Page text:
Kemal Derviş at Brookings: “The emergence of a new digital economy is changing the ways in which businesses and development organizations engage in emerging and developing countries. Transaction costs have been radically driven down, enabling greater inclusion. And technology is driving efficiency improvements, and permitting rapid scaling-up and transformational change.
Three trends in particular have the potential to redefine how global development occurs and how efforts will support it over the next 10 years: (1) the growing adoption of digital payments serving people everywhere with near-frictionless transactions; (2) the spread of Internet connectivity and digital literacy; and (3) the harnessing of data to better serve the poor and to generate new knowledge….. Brookings commissioned six essays …present some of the most current information and thinking on what might be termed “digital disruption,” we are making them publicly available to stimulate wider discussion. The six essays and their authors are:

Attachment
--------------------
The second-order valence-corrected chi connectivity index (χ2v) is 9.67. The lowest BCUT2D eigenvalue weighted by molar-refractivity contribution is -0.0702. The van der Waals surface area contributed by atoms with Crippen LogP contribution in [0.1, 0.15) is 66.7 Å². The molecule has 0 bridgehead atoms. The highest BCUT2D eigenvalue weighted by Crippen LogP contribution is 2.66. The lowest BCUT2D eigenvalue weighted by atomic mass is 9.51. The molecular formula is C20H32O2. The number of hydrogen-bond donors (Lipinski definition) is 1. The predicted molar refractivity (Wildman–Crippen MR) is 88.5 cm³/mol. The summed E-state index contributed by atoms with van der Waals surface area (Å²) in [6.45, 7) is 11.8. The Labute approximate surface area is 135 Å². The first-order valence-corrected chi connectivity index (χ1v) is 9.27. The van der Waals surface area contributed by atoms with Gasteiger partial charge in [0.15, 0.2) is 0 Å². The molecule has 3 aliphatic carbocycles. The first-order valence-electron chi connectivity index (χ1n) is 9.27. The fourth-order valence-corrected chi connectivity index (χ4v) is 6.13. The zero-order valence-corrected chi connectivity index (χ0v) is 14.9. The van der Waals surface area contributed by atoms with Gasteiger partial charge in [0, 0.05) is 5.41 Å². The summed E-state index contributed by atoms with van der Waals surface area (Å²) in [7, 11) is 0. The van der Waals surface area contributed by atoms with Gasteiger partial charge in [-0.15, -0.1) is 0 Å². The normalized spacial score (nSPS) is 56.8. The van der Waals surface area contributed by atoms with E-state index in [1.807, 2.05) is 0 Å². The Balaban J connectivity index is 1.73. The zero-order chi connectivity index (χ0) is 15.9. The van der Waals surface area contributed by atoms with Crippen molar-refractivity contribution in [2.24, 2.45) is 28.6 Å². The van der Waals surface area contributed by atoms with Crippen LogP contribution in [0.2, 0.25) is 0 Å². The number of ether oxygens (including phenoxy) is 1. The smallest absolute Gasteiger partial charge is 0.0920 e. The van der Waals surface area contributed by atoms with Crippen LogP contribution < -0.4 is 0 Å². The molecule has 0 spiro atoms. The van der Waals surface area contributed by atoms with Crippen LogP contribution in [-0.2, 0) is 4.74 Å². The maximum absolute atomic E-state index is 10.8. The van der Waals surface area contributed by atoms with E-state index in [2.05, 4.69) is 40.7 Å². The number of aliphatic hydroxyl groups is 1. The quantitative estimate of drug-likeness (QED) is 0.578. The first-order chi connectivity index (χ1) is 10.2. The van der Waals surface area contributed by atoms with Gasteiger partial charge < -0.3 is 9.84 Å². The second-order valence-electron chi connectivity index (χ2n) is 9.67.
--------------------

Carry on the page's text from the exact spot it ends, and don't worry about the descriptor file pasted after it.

- Will the digital revolution deliver for the world’s poor, Irving Wladawsky-Berger, Vice President Emeritus, IBM; Visiting Lecturer, Massachusetts Institute of Technology
- Ending poverty with electronic payments, Michael Faye, Co-Founder and CEO, Segovia Technology; Paul Niehaus, President, GiveDirectly
- Networking the world for global opportunity, Alec Ross, Senior Fellow, School of International and Public Affairs, Columbia University
- Will the spread of digital technologies spell the end of the knowledge divide, Deepak Mishra, Lead Economist, World Bank; Co-director, 2016 World Development Report on Internet and Development
- The future of work in the developing world, Marco Annunziata, Chief Economist, General Electric
- Foreign assistance in the digital age, Ann Mei Chang, Executive Director, U.S. Global Development Lab, U.S. Agency for International Development…(More)”